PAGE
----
As is well known, the United States Department of Agriculture’s Economic Research Service (USDA-ERS) computable general equilibrium (CGE) model[3] projections of the TPP are far more pessimistic than the PIIE’s. If the differences between our results and the findings of the PIIE were simply due to using different models, then one would have to explain how the USDA-ERS model came to its very different conclusions. Clearly, CGE models can come to very different findings using different, in this case, more realistic specifications.

Crucially, we noted that by assuming full employment, the PIIE model assumes away important macroeconomic implications of the TPP. We show that using the PIIE trade projections, but with more realistic modelling, assumptions and specifications, the TPP would result in more modest growth, net job losses, greater pressure on wages and a declining labour share of income. These effects may well be eventually offset by other developments having nothing to do with the TPP, but they nevertheless remain the likely effects of the TPP.

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Capital Bleeds from Emerging Asia

C.P. Chandrasekhar and Jayati Ghosh

Everyone knows that 2015 was a terrible year for emerging markets – but exactly how bad it was has become clear only recently. Not only was it an annus horribilis in terms of net exports of goods and services, which declined sharply and even turned negative for some previously buoyant exporters, but it was also a time when capital flows reversed course. The downturns in both indicators have been much more widespread and substantial than they were initially expected to be, and even greater than mid-year assessments suggested.

In a previous edition of MacroScan, we used IMF data to show how net capital flows into developing Asia had declined significantly in 2014. This marked a break from the previous boom period when emerging markets – and especially those in developing Asia – could do no wrong in the eyes of global investors. But 2015 turns out to have been much more devastating for emerging markets across the world, including those in Asia. A new report from the Institute of International Finance (“Capital Flows to Emerging Markets”, IIF Washington D.C., 19 January 2016) indicates just how serious the swings in capital flows have been.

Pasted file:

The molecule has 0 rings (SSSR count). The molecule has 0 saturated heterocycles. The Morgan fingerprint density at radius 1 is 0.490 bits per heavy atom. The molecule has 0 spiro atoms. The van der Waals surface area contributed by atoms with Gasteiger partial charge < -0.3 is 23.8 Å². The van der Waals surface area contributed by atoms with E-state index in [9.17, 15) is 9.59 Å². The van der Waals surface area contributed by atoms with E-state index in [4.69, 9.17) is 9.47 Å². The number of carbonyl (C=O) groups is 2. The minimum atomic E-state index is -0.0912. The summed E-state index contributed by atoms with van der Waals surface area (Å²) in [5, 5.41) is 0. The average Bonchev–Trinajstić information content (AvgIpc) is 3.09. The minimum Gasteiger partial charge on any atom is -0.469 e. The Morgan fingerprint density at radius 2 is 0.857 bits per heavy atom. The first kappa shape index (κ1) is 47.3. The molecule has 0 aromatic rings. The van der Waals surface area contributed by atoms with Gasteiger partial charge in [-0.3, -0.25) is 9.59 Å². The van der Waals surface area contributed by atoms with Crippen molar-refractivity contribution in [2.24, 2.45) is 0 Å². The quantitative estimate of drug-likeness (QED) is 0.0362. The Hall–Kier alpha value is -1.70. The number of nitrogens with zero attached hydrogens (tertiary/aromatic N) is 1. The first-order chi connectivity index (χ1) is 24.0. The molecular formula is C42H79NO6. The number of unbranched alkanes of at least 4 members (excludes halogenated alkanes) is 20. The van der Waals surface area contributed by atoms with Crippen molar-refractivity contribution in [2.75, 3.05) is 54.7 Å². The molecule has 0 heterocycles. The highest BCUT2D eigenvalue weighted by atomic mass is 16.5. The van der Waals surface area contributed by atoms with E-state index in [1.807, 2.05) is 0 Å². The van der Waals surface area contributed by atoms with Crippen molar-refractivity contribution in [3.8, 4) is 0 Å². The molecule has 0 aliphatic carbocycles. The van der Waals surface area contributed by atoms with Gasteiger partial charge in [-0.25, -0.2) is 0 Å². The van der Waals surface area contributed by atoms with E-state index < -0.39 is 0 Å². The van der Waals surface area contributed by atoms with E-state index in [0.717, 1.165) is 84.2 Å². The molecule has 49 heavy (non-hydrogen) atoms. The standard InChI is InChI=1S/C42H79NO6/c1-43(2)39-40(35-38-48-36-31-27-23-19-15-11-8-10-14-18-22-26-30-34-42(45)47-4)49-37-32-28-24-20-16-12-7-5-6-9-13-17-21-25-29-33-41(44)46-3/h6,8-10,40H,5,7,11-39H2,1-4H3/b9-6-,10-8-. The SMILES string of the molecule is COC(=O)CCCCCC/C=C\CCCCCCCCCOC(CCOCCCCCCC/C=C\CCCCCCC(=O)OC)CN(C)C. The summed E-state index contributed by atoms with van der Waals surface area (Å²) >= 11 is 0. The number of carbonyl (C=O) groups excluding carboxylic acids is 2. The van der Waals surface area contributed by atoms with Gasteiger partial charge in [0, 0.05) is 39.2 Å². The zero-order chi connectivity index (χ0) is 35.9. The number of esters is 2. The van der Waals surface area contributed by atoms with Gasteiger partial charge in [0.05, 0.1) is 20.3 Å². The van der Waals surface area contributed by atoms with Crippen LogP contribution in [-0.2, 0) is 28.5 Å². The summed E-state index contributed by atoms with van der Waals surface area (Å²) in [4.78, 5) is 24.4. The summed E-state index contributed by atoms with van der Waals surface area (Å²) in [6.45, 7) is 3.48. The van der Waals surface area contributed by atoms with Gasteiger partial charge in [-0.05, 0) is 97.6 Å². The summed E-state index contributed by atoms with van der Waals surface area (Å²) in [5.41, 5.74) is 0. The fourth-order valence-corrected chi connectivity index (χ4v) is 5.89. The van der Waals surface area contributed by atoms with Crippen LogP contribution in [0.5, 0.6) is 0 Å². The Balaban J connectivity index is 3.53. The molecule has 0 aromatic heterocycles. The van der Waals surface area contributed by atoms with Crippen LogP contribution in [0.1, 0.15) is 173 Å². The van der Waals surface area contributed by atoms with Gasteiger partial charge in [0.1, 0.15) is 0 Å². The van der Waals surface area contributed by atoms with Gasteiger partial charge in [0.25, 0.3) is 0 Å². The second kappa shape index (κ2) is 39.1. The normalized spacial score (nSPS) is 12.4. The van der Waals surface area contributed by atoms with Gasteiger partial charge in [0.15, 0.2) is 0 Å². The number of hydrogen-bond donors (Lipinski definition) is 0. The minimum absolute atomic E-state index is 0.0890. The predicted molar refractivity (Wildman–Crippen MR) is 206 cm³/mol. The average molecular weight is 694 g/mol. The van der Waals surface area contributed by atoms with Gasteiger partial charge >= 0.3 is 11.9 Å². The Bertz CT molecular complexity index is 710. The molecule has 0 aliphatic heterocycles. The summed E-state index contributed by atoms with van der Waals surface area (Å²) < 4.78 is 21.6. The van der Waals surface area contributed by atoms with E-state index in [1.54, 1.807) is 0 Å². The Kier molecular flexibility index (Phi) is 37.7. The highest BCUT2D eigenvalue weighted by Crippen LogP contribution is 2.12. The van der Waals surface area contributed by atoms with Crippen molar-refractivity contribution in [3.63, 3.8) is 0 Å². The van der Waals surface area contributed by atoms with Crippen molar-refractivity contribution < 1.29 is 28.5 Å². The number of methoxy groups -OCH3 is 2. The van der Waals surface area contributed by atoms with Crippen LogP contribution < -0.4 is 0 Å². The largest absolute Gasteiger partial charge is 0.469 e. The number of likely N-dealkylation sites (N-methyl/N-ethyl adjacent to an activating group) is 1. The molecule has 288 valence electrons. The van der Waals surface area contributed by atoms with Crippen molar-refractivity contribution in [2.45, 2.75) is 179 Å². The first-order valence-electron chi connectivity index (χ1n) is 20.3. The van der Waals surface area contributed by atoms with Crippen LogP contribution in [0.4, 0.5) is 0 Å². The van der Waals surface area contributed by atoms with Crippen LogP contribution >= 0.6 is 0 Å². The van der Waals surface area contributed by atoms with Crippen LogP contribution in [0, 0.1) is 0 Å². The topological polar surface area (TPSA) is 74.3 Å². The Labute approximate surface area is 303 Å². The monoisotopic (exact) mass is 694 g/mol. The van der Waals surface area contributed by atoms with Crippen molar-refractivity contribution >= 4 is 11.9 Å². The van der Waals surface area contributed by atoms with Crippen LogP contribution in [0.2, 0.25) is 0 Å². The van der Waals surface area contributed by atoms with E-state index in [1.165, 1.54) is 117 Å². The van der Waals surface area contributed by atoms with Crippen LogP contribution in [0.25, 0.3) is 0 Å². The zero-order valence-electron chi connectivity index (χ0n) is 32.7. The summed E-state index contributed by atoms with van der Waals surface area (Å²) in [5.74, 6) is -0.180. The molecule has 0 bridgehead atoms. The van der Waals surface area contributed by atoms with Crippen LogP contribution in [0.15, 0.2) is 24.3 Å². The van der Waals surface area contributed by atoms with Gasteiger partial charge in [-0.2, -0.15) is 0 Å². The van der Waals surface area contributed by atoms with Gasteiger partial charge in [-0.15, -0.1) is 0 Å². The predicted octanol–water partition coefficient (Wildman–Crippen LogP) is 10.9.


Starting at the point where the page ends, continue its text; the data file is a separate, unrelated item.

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Modeling TPP: A response to Robert Z. Lawrence

As trade ministers gather in New Zealand to sign the controversial Trans-Pacific Partnership Agreement (TPP) Feb. 4, Global Development and Environment Institute (GDAE) Research Fellow Jeronim Capaldo and coauthor Alex Izurieta published the following GDAE Globalization Commentary as a response to “Studies of TPP: Which is Credible?” by Robert Z. Lawrence for the Peterson Institute for International Economics. Lawrence takes issue with the modeling of TPP recently published by GDAE, “Trading Down: Unemployment, Inequality and Other Risks of the Trans-Pacific Partnership Agreement,” which pointed to limitations in the Peterson Institute’s own modeling, notably its assumption of full employment, and offered additional analysis based on more realistic modeling assumptions. The controversy was recently covered by the New York Times.